On What Basis Did The Court Award “Damages” To “Aggrieved Parties” Of 14 Riverside

By Juma / Published January 25, 2022 | 2:59 pm




KEY POINTS

How can an unjust arbitration award be reinstated? How can the Court of Appeal reinstate an award which they initially dismissed and agreed to the ruling of the High Court to set it aside?


14 Riverside Complex

KEY TAKEAWAYS


The arbitrator, James Ochieng Oduol, delivered the first shock. He unjustly awarded a sum of 1.67 billion shillings in 2015 based on terms that are not even within the Arbitration Act. The some is now 5.5 billion shillings compounded at 18 percent. 


You may have heard, either through social media or through the dailies that the iconic 14 Riverside is about to be auctioned. You may have also seen some “bigwig” lawyers bragging about it online and asking those with big money to place their bids.

The story leading to the mess that the 14 Riverside is in now is one marred with controversy, miscalculations, and misjustice that will not only affect the real owners of 14 Riverside but paint a dark picture to the future investors.

Now, I am no lawyer. I am a journalist. In matters of arbitration and awarding of damages, I am a layman and will present my points as a layman for you my fellow layman to understand. We may take the matter of 14 Riverside as a “private matter” that affects only “one investor” but the repercussions run deep into the inner roots of investments.

The first question that we should ask ourselves is, how did a liability of 570 million shillings balloon to 5.5 billion shillings in a period of 10 years? How is this possible? How were the calculations done to arrive at this crazy figure?

As you ponder about the above question, let me take you through where it all began. The story began when 14 Riverside was being constructed in 2010. A company called Synergy approached the 14 Riverside development team, Cape Holdings, and offered to purchase a block.

For any investor in real estate, the first client is usually very important. In the African culture, it is a sign of good luck and trust in whatever is being put up. Synergy wanted its block to be customized with specific features. Formal sale agreements were drawn, signed, and payments made. It was a good deal.

After the formal sale agreements were signed and payments made, Synergy withdrew from the agreement and demanded a refund of the cash that had been paid and more. The first red flag was here. You buy something, later withdraw and demand your money back with interest. Some sort of business. Right?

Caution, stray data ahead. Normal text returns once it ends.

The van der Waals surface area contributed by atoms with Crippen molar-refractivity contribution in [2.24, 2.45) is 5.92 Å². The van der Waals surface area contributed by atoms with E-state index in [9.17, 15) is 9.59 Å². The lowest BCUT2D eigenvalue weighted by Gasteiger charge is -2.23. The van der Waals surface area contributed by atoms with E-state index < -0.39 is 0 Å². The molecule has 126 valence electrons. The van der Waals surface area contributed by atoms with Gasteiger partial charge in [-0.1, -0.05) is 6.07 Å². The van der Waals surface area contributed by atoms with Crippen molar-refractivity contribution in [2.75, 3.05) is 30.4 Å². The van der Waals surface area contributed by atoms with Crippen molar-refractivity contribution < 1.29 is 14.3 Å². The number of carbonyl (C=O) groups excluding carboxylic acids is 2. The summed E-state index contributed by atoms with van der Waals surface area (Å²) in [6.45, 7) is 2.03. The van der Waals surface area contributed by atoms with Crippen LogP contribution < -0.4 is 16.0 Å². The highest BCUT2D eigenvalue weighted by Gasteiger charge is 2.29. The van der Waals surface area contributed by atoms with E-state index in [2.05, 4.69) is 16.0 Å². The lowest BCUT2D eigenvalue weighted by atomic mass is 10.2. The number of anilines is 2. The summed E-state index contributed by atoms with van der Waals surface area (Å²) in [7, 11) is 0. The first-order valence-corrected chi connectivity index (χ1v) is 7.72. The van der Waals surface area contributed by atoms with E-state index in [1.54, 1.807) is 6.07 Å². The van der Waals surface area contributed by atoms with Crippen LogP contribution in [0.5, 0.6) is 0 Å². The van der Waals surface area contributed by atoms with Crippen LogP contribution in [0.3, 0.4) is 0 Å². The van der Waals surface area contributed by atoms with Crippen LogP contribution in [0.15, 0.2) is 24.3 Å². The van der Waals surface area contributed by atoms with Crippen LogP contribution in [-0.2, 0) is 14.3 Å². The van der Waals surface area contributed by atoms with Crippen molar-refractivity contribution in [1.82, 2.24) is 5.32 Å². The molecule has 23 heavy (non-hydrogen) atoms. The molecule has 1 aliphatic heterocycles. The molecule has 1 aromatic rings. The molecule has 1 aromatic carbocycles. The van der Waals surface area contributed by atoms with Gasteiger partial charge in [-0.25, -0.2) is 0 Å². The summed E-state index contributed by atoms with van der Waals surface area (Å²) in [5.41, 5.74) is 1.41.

Keep reading. Synergy then rushed to the Directorate of Criminal Investigation (DCI) to accuse Cape Holding of “obtaining money by false pretense. How? Where does the “false pretense” come in when agreements had been signed and payments made?

Now, remember Synergy had asked for a refund. Did Cape Holdings refuse to pay? No. Cape Holdings was willing to pay but Synergy was asking for crazy amounts that were contrary to the agreements that had been signed.

When one retracts on a sale agreement, there are terms and conditions especially on the “non-refundable deposit”. Interestingly, Synergy wanted all and more. As a result of the back and forth, Cape Holdings ran behind schedule in terms of project delays hence unprecedented losses.

It was obvious that Synergy was using delaying tactics to frustrate 14 Riverside and maybe demand much more by exploiting loopholes in the law. The matter proceeded to Arbitration in 2012. This was despite the fact that Cape Holdings wanted the matter settled amicably outside the court.

This kicked off one of the longest arbitrations in this country. The arbitrator, James Ochieng Oduol, delivered the first shock. He unjustly awarded a sum of 1.67 billion shillings in 2015 based on terms that are not even within the Arbitration Act. The some is now 5.5 billion shillings compounded at 18 percent. This is crazy.

Now, the Arbitrator awarded the damages in interest, opportunity cost, and foreign exchange. Now, where on earth do damages go beyond the amount agreed for the purchase in the first place? The agreement was in Kenyan currency, what the hell was the foreign exchange loss for?

The arbitrator seems to have ignored simple rules of interest computation that legally, have to be limited to 6 years and capped at the principal amount. What was awarded was an open rip-off. And all concerns by Cape Holdings were rejected by the Arbitrator.

This blatantly unjust arbitration ruling was fairly set aside by the High Court and thereafter dismissed by the Court of Appeal. Then Synergy went to the Supreme Court who directed the matter back to the Court of Appeal who reinstated the flawed arbitration award with a different bench.

How can an unjust arbitration award be reinstated? How can the Court of Appeal reinstate an award which they initially dismissed and agreed to the ruling of the High Court to set it aside?

Is it ironic that James Ochieng Oduol was a very close friend of Justice William Ouko, the then President of the Court of Appeal?

Just how did an initial amount of approximately 570 million explode to a colossal amount of approximately 5 billion shillings? Where do judges get the numbers when making a ruling of such magnitude? From the sky?

Read More: Dusit D2 Hotel, Apartments And Office Blocks To Be Auctioned




About Juma

Juma is an enthusiastic journalist who believes that journalism has power to change the world either negatively or positively depending on how one uses it.(020) 528 0222 or Email: info@sokodirectory.com

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